Participation in an organized criminal group


• Participation in criminal activities of organized criminal group

Degree of Involvement

• Knowledge of aim or activities of the organized criminal group or its intention to commit the crimes in question

Trafficking in cultural property


• Illicit excavation
• trafficking in cultural property
• Illegal import/export
• Looting of archaeological sites
• Theft of cultural property

Ubina Hoard Case


Fact Summary

On 26 April 2005, University of Tallinn archaeologists were informed by the Estonian National Heritage Board that an amateur archaeologist had made a discovery of several artefacts in a recently-ploughed field in Salu village, Ubina, Harjumaa county, northern Estonia. Among the objects found were potsherds, half a broken silver bar, and pieces of sheet silver. After initial investigation, it was decided to carry out a rescue excavation at the site, involving archaeologists and numismatists from the National Heritage Board and the University of Tallinn. The two-week excavation uncovered evidence of structures, as well as material culture including pottery fragments, penannular brooches and other jewellery, and silver coins—the Silver Hoard of Ubina Some material, such as sections of a possible earring, appear typical of Byzantine culture and likely to have traded to northern Europe during the Viking age, while coins were discovered from mints in Germany, England, Arabia and Denmark, with at least five imitation Anglo-Saxon coins originating from Sweden, as well as one Hungarian and one Byzantine coin. The latest dates of the coins recovered from the site led the archaeologists to surmise that the hoard was deposited around the start of the 12th century AD.
After only the first day of the rescue excavation, ‘illegal archaeologists robbed the site, digging deep holes in the marked excavation plot as well as in the cultural layer beyond’, using a metal detector to assist them. Nobody was caught in the act of looting, but footprints were found across the site. During the excavation period, a car was seen circling the site, which disappeared quickly when it was spotted by archaeologists. They were, however, able to note the car’s registration number.
The hoard itself, as recorded by the archaeologists, consisted of 283 coins, four fragments of silver jewellery, and six sheet silver fragments. In addition to this, over 100 coins were believed to have been robbed from the site  Some 108 coins were discovered later that year for sale in an auction house in the German city of Dortmund. With assistance from the German police, 42 of the coins were confiscated and returned to Estonia Investigation of the discovery of the coins led to the identification of Walter Augsburger, a German coin dealer, as the vendor. Augsburger later informed German police that he was selling the coins on behalf of Maido Kättmann, an Estonian from Pärnu, in south western Estonia.
Following the return of the coins from the German coin auction, and in light of police investigations, Kättmann was brought to court for metal detecting on the Ubina site and removing the 108 silver coins, and some pieces of jewellery.Estonian archaeologists praised the prompt collaboration of police in Germany and Estonia in enabling the return of many of the coins.The coins, jewellery fragments and other artefacts retrieved from the rescue excavations and from the police intervention in Dortmund, are stored at the Institute of History in Tallinn.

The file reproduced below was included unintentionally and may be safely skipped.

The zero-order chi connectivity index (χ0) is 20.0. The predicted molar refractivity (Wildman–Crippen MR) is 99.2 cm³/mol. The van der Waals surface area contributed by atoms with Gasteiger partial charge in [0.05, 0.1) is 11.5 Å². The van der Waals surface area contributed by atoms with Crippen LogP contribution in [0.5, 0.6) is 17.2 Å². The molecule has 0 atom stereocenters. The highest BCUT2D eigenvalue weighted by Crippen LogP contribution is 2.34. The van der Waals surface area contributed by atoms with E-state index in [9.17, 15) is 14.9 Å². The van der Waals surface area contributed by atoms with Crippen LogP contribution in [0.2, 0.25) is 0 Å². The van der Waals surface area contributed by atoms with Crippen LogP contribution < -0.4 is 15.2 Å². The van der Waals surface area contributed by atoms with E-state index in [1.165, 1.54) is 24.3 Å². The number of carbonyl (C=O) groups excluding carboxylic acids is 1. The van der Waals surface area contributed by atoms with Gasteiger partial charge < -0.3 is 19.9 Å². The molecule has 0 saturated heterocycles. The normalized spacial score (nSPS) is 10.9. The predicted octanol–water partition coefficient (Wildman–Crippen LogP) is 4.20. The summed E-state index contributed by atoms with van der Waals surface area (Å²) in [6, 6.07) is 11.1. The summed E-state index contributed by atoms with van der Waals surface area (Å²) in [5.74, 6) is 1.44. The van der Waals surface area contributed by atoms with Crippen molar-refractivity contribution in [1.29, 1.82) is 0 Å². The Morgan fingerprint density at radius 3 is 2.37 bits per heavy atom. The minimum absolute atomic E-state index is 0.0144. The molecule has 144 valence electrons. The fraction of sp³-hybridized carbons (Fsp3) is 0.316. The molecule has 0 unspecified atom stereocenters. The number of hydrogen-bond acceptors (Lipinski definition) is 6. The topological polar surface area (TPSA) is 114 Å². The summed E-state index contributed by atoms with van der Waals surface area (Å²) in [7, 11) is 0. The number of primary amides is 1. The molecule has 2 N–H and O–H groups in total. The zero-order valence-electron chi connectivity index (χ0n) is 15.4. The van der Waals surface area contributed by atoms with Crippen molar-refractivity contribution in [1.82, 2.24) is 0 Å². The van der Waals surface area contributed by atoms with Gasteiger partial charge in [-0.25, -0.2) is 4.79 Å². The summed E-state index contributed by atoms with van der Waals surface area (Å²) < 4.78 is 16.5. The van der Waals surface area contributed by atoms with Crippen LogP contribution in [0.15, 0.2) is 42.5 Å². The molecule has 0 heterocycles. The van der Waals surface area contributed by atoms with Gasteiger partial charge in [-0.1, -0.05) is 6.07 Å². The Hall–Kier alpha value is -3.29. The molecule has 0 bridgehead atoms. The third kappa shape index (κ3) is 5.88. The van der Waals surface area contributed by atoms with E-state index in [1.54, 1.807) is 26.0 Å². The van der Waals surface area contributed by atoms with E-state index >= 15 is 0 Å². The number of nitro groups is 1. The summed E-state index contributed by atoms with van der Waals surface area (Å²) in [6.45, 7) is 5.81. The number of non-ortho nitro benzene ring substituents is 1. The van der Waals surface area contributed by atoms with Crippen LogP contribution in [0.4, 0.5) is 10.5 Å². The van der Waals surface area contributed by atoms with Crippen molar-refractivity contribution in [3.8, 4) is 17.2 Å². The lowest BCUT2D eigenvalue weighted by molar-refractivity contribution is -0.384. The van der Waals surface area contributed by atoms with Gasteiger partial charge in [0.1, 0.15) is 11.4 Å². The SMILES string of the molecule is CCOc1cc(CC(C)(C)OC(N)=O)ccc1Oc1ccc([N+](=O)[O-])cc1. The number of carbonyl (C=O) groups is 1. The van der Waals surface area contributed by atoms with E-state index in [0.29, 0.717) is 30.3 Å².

Cross Cutting


... for

• completed offence

... based on

• criminal intention

... as involves

• principal offender(s)

Application of the Convention


• involved an organized criminal group (Article 2(a) CTOC)
• occurred across one (or more) international borders (transnationally)

Involved Countries




• Joint investigative teams

Confiscation & Seizure

Seized Property:

42 coins were confiscated with the help of the German police.


Procedural Information

Legal System:
Civil Law
Latest Court Ruling:
Appellate Court
Type of Proceeding:

Viking-age silver hoard was  looted from a site in northern Estonia, and had been discovered in a German auction house in Germany. After investigations and cooperation between the Estonian and the German police, the dealer was brought to court for metal detecting on the Ubina site and removing the 108 silver coins, and some pieces of jewellery. He was in the Circuit Court in 2008, and again in 2009 to appeal his guilty conviction (an appeal which failed). In the Supreme Court in Spring 2010, he was sentenced to three years’ imprisonment. According to Ulst, the Court found the accused person guilty of destroying a cultural monument in a manner which causes significant damage and embezzlement by a group or a criminal organization.

Proceeding #1:
  • Stage:
  • Court

    • Criminal



    Term of Imprisonment:
    3 years

    The accused person was sentenced to three years’ imprisonment, since the Supreme Court found him guilty of destroying a cultural monument in a manner which causes significant damage and embezzlement by a group or a criminal organization.

    Defendants / Respondents in the first instance

    Maido Kättmann


    Supreme Court, Estonia

    Sources / Citations

    Visit the following website: for more information about this Case-Law.

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